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Powys energy scheme backed by English council will be ‘UK’s biggest’

19 Apr 2024 3 minute read
Cae Bardd farm, Guilsfield, home to Shropshire Council’s pyrolysis energy plant. Photo via Google.

Mike Sheridan, local democracy reporter

An energy plant based in Wales but backed by Shropshire Council will be the biggest of its type in the UK, according to the facility’s existing operators.

This week, the council approved a planned joint public/private venture called “Biodynamic Carbon Ltd”, an investment vehicle which will be created to operate a green waste powered energy facility in Powys.

The move will see the authority take a 50% stake in the company, with Guilsfield firm Woodtek confirmed as the council’s private sector partner.

Guilsfield

Biodynamic Carbon Ltd was registered to a business address in Guilsfield in October, where capacity at an existing biochar plant operated by Woodtek under the name Carbon Hill is now set to be expanded by up to 400%.

This month, green energy firm Onnu said it would be creating “the UK’s largest biochar production facility” at the Guilsfield site, which converts green waste into a charcoal like substance used for soil enrichment and filtration using a process known as pyrolysis.

“This effectively upgrades the facility of Onnu’s partner, Carbon Hill, who will continue to be heavily involved in the operation of the plant,” said a spokesperson from Onnu.

“Green waste is a huge opportunity for local authorities and organic waste processors to transform low-value arboreal waste and compost oversize into a high-value carbon feedstock – and our new site will serve as a showcase for this.

“In the last 12 months huge volumes of biochar manufactured at the site has sold at very good prices, primarily to landscaping projects and we are now seeing a huge upsurge in interest from forestry and substrate markets

“However, the UK’s supply of biochar simply isn’t sufficient to meet growing demand – by building the UK’s largest pyrolysis facility, Onnu is making a significant contribution to closing that gap.”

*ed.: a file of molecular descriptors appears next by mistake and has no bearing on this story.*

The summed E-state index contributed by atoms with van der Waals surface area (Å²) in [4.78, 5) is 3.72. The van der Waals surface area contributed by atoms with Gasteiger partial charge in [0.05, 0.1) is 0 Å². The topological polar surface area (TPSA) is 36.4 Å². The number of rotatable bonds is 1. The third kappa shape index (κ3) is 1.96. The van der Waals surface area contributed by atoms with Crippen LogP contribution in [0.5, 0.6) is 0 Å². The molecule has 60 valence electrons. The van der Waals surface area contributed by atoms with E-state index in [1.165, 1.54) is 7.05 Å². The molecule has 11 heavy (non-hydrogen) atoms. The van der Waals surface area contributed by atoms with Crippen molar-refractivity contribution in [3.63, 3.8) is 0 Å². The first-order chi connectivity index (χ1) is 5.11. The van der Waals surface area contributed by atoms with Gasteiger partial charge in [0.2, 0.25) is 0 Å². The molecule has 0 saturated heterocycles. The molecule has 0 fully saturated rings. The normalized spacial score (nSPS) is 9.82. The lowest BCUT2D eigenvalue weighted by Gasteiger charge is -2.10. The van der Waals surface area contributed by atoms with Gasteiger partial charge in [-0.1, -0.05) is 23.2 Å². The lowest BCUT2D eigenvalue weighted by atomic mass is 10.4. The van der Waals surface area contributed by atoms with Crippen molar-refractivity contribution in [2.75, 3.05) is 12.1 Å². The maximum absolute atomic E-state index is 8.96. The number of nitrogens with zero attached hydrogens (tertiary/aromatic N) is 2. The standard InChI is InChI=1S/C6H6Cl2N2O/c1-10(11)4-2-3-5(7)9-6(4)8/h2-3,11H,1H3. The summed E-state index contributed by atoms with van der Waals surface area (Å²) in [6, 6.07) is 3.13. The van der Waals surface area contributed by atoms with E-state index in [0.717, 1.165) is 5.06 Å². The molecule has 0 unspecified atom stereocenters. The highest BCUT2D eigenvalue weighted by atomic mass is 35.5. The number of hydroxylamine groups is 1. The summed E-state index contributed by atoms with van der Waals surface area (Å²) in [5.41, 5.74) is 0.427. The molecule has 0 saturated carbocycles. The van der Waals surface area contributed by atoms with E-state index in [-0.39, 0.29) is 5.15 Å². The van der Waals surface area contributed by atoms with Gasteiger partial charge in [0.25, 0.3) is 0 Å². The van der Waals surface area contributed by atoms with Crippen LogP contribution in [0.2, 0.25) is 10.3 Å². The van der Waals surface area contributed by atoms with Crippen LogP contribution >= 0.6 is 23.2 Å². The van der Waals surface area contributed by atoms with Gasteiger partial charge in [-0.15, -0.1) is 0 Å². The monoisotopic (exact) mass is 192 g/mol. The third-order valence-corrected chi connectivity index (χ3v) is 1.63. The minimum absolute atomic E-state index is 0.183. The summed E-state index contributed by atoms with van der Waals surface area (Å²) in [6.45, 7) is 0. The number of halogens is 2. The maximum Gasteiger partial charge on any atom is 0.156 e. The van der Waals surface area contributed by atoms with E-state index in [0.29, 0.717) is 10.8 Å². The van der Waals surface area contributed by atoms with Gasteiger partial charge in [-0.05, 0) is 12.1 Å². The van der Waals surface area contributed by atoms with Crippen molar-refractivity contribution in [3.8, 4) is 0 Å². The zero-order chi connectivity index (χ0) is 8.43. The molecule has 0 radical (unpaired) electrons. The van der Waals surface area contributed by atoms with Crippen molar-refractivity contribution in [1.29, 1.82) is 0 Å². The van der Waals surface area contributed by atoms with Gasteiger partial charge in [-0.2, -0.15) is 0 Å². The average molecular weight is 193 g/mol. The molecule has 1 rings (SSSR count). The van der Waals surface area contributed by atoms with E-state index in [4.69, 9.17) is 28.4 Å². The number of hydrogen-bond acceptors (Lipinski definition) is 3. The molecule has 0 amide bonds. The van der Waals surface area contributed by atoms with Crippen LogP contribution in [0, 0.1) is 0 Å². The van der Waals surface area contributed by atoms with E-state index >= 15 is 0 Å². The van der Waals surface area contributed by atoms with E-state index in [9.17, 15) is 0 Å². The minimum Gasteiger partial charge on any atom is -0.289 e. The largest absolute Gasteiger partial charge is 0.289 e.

Carbon Offset Removal Certificates

The council says its biochar project will also generate Carbon Offset Removal Certificates (CORCs) that certify the amount of carbon dioxide removed from the atmosphere by the biochar production process, which are bought by companies wishing to offset their carbon useage.

The authority estimates it will be able to sell around 8,000 tonnes worth of CORCs over five years on the open market.

Ian Nellins, Shropshire Council’s Cabinet member for climate change, environment and transport, said the scheme would be the first of it’s type in the country.

“The biochar project is an innovative and sustainable way to reduce net carbon emissions and create value from waste. It is a collaborative and cross-border initiative that supports local businesses and communities,” he said.

Shropshire Council expects to have the new facility up and running by August.


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Linda Jones
Linda Jones
1 month ago

And the benefit to Wales and Welsh people?

Richard Thomas
Richard Thomas
1 month ago
Reply to  Linda Jones

The same as when any other businesses opens a business in Wales, they pay rates to a Welsh council and employ people in Wales. Replace ‘council’ with ‘business’, which is what it effectively is, and people would see an English based firm investing in Wales as a good thing.
In any case, Shropshire is more like Powys than it’s neighbouring English counties, in practice you reach Wales before you cross the border, it’s our close friend as well as our neighbour, not some alien land.

Jeff33
Jeff33
1 month ago

Powys is gradually becoming part of England.

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